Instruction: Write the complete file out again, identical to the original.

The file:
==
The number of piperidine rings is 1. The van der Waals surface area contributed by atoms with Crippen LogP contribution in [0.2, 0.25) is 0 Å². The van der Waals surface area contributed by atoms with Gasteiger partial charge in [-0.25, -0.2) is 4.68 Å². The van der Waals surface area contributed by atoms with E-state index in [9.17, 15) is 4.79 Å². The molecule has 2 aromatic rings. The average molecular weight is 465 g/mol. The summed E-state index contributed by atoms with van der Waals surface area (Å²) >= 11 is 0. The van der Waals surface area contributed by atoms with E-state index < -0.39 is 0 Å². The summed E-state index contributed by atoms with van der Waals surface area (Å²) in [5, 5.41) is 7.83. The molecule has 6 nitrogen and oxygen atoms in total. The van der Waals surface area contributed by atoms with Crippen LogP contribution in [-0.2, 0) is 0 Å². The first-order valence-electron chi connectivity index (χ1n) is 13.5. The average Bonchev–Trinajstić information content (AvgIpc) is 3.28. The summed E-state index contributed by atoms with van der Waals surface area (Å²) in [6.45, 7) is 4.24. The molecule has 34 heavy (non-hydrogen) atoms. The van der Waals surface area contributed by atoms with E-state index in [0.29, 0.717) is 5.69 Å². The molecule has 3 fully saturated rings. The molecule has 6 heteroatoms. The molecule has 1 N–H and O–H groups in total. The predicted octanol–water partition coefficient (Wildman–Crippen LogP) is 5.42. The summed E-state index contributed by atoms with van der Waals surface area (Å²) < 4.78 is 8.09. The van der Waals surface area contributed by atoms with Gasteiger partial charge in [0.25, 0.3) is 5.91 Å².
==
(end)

The number of piperidine rings is 1. The van der Waals surface area contributed by atoms with Crippen LogP contribution in [0.2, 0.25) is 0 Å². The van der Waals surface area contributed by atoms with Gasteiger partial charge in [-0.25, -0.2) is 4.68 Å². The van der Waals surface area contributed by atoms with E-state index in [9.17, 15) is 4.79 Å². The molecule has 2 aromatic rings. The average molecular weight is 465 g/mol. The summed E-state index contributed by atoms with van der Waals surface area (Å²) >= 11 is 0. The van der Waals surface area contributed by atoms with E-state index < -0.39 is 0 Å². The summed E-state index contributed by atoms with van der Waals surface area (Å²) in [5, 5.41) is 7.83. The molecule has 6 nitrogen and oxygen atoms in total. The van der Waals surface area contributed by atoms with Crippen LogP contribution in [-0.2, 0) is 0 Å². The first-order valence-electron chi connectivity index (χ1n) is 13.5. The average Bonchev–Trinajstić information content (AvgIpc) is 3.28. The summed E-state index contributed by atoms with van der Waals surface area (Å²) in [6.45, 7) is 4.24. The molecule has 34 heavy (non-hydrogen) atoms. The van der Waals surface area contributed by atoms with E-state index in [0.29, 0.717) is 5.69 Å². The molecule has 3 fully saturated rings. The molecule has 6 heteroatoms. The molecule has 1 N–H and O–H groups in total. The predicted octanol–water partition coefficient (Wildman–Crippen LogP) is 5.42. The summed E-state index contributed by atoms with van der Waals surface area (Å²) < 4.78 is 8.09. The van der Waals surface area contributed by atoms with Gasteiger partial charge in [0.25, 0.3) is 5.91 Å².